"They couldn't defeat him electorally, they couldn't assassinate him, they couldn't beat him militarily," Jaua declared. "Chavez died as president ... Chavez died the leader of his people."
Just hours before the 58-year-old president's death on Tuesday, Maduro expelled two U.S. diplomats and lashed out at opponents at home and abroad. He implied that the cancer that ultimately killed Chavez was somehow injected into him by his enemies, a charge echoed by Ahmadinejad.
While Maduro is the clear favorite over likely opposition candidate Henrique Capriles, the nation is polarized between Chavez supporters and critics who hold him responsible for soaring inflation, a growing national debt and a jump in violent crime.
Opponents have also questioned the government's allegiance to the rule of law, arguing that Maduro is not entitled to become interim president under the 1999 constitution. They have also criticized the defense minister, Adm. Diego Molero, for pledging support for Maduro's candidacy despite a ban on the military taking political sides.
Ana Teresa Sifontes, a 71-year-old housewife and opposition sympathizer, said Chavez did some good for the nation's poor. But she said he had bungled the economy, exhibiting more interest in regional grandstanding than governing.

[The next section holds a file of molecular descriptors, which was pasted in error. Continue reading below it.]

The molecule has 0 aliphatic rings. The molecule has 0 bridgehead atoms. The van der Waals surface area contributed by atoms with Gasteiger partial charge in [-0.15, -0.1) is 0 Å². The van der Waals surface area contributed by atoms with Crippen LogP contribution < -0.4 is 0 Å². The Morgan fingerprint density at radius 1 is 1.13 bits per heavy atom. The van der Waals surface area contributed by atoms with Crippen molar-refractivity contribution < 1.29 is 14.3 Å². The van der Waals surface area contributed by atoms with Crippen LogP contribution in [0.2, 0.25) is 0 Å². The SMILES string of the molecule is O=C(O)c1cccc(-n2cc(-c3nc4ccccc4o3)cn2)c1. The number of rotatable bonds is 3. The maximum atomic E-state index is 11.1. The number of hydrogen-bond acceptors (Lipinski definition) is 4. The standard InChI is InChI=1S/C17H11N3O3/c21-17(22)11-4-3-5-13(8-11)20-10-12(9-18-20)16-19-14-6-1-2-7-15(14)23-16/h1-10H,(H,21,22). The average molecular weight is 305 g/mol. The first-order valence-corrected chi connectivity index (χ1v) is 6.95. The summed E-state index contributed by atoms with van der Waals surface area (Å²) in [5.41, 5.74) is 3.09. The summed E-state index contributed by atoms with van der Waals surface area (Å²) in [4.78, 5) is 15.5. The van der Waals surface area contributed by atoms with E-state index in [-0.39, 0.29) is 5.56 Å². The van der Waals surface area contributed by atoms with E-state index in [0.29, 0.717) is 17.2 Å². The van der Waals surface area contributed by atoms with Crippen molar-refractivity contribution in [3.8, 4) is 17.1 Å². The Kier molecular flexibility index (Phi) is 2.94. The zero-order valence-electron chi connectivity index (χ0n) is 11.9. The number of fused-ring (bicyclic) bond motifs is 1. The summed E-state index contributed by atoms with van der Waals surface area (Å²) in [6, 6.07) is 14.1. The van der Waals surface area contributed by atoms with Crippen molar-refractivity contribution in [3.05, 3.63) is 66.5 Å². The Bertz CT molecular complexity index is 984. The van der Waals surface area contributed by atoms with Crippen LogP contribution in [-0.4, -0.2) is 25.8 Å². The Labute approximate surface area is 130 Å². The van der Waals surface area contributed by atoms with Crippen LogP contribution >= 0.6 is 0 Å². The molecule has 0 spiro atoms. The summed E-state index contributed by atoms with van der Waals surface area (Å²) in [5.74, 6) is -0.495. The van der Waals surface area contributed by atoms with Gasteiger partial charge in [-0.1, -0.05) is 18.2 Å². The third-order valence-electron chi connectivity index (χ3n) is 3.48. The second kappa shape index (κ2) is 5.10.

She said she hoped his death would bring change.
"Why do we have to pay for Cuba?" she asked, referring to the billions in Venezuelan oil Chavez sent to Havana each year in return for Cuban doctors and other experts. "Why do we need them here?"
Venezuelan officials have yet to say what type of cancer he suffered from, but details were emerging of the former paratrooper's final hours.
The head of Venezuela's presidential guard, Gen. Jose Ornella, told the AP late Wednesday that Chavez died of a massive heart attack after great suffering.
"He couldn't speak but he said it with his lips ... 'I don't want to die. Please don't let me die,' because he loved his country, he sacrificed himself for his country," said Ornella, who said he was with the socialist president at the moment of his death Tuesday.
In Washington, State Department Spokeswoman Victoria Nuland said the U.S. hoped the upcoming vote would be held on a level playing field, and lamented the expulsion of the American officials.
"We are obviously disappointed by these false accusations levied against our embassy officials," Nuland said. "This is part of a tired playbook of alleging foreign interference as a political football in internal Venezuelan politics."
Associated Press writers Fabiola Sanchez, Frank Bajak and Christopher Toothaker contributed to this report.
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